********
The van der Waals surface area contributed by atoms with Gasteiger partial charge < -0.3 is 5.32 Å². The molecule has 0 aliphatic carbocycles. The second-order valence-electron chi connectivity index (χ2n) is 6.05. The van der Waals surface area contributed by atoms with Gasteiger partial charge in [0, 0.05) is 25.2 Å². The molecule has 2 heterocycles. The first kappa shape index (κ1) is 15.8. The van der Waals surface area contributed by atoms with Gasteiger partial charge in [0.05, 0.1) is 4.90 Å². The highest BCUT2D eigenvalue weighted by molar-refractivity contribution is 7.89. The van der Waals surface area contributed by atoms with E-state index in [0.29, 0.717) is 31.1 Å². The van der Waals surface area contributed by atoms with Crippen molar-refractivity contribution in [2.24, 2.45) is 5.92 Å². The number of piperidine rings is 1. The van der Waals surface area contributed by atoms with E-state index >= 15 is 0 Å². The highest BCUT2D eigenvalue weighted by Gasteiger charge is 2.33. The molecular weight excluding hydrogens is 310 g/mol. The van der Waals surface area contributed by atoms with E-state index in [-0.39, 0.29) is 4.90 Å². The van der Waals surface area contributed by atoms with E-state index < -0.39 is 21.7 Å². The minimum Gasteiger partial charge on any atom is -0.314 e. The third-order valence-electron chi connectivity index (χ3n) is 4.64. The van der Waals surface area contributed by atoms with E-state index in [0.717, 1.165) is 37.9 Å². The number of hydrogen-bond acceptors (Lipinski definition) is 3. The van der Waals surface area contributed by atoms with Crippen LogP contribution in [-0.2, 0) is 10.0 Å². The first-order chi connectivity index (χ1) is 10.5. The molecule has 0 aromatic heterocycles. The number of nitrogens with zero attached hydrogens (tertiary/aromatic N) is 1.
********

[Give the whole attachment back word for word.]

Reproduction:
The van der Waals surface area contributed by atoms with Gasteiger partial charge < -0.3 is 5.32 Å². The molecule has 0 aliphatic carbocycles. The second-order valence-electron chi connectivity index (χ2n) is 6.05. The van der Waals surface area contributed by atoms with Gasteiger partial charge in [0, 0.05) is 25.2 Å². The molecule has 2 heterocycles. The first kappa shape index (κ1) is 15.8. The van der Waals surface area contributed by atoms with Gasteiger partial charge in [0.05, 0.1) is 4.90 Å². The highest BCUT2D eigenvalue weighted by molar-refractivity contribution is 7.89. The van der Waals surface area contributed by atoms with E-state index in [0.29, 0.717) is 31.1 Å². The van der Waals surface area contributed by atoms with Crippen molar-refractivity contribution in [2.24, 2.45) is 5.92 Å². The number of piperidine rings is 1. The van der Waals surface area contributed by atoms with E-state index >= 15 is 0 Å². The highest BCUT2D eigenvalue weighted by Gasteiger charge is 2.33. The molecular weight excluding hydrogens is 310 g/mol. The van der Waals surface area contributed by atoms with E-state index in [-0.39, 0.29) is 4.90 Å². The van der Waals surface area contributed by atoms with E-state index < -0.39 is 21.7 Å². The minimum Gasteiger partial charge on any atom is -0.314 e. The third-order valence-electron chi connectivity index (χ3n) is 4.64. The van der Waals surface area contributed by atoms with E-state index in [0.717, 1.165) is 37.9 Å². The number of hydrogen-bond acceptors (Lipinski definition) is 3. The van der Waals surface area contributed by atoms with Crippen LogP contribution in [-0.2, 0) is 10.0 Å². The first-order chi connectivity index (χ1) is 10.5. The molecule has 0 aromatic heterocycles. The number of nitrogens with zero attached hydrogens (tertiary/aromatic N) is 1.